When newspaper pages get separated at home we have to try to sort them out and get things in the correct order. How many ways can we arrange these pages so that the numbering may be different?

These activities lend themselves to systematic working in the sense that it helps to have an ordered approach.

Hover your mouse over the counters to see which ones will be removed. Click to remove them. The winner is the last one to remove a counter. How you can make sure you win?

Just four procedures were used to produce a design. How was it done? Can you be systematic and elegant so that someone can follow your logic?

How can you put five cereal packets together to make different shapes if you must put them face-to-face?

Six friends sat around a circular table. Can you work out from the information who sat where and what their profession were?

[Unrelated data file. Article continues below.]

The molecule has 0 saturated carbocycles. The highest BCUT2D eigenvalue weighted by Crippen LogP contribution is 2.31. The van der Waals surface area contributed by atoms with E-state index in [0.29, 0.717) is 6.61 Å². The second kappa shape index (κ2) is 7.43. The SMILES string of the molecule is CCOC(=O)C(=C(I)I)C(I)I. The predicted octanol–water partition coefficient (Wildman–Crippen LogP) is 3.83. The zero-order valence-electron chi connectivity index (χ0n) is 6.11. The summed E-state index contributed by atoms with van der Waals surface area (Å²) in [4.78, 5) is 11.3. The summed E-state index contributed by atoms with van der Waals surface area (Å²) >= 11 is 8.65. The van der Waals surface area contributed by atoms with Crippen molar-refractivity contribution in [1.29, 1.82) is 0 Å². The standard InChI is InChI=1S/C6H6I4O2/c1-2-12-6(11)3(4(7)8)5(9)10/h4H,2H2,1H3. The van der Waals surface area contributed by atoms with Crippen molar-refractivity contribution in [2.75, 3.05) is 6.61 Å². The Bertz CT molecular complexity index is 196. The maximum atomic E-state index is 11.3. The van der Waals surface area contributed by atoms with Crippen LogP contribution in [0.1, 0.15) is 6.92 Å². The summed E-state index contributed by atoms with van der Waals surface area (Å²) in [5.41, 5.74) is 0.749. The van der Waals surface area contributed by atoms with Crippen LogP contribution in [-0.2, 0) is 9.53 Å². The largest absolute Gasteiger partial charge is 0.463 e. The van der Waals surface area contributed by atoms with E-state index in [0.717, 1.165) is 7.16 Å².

Make a pair of cubes that can be moved to show all the days of the month from the 1st to the 31st.

Use the interactivity to find all the different right-angled triangles you can make by just moving one corner of the starting triangle.

The Vikings communicated in writing by making simple scratches on wood or stones called runes. Can you work out how their code works using the table of the alphabet?

Are all the possible combinations of two shapes included in this set of 27 cards? How do you know?

What is the smallest number of jumps needed before the white rabbits and the grey rabbits can continue along their path?

Can you draw a square in which the perimeter is numerically equal to the area?

How will you go about finding all the jigsaw pieces that have one peg and one hole?

A magician took a suit of thirteen cards and held them in his hand face down. Every card he revealed had the same value as the one he had just finished spelling. How did this work?

Kate has eight multilink cubes. She has two red ones, two yellow, two green and two blue. She wants to fit them together to make a cube so that each colour shows on each face just once.

How many models can you find which obey these rules?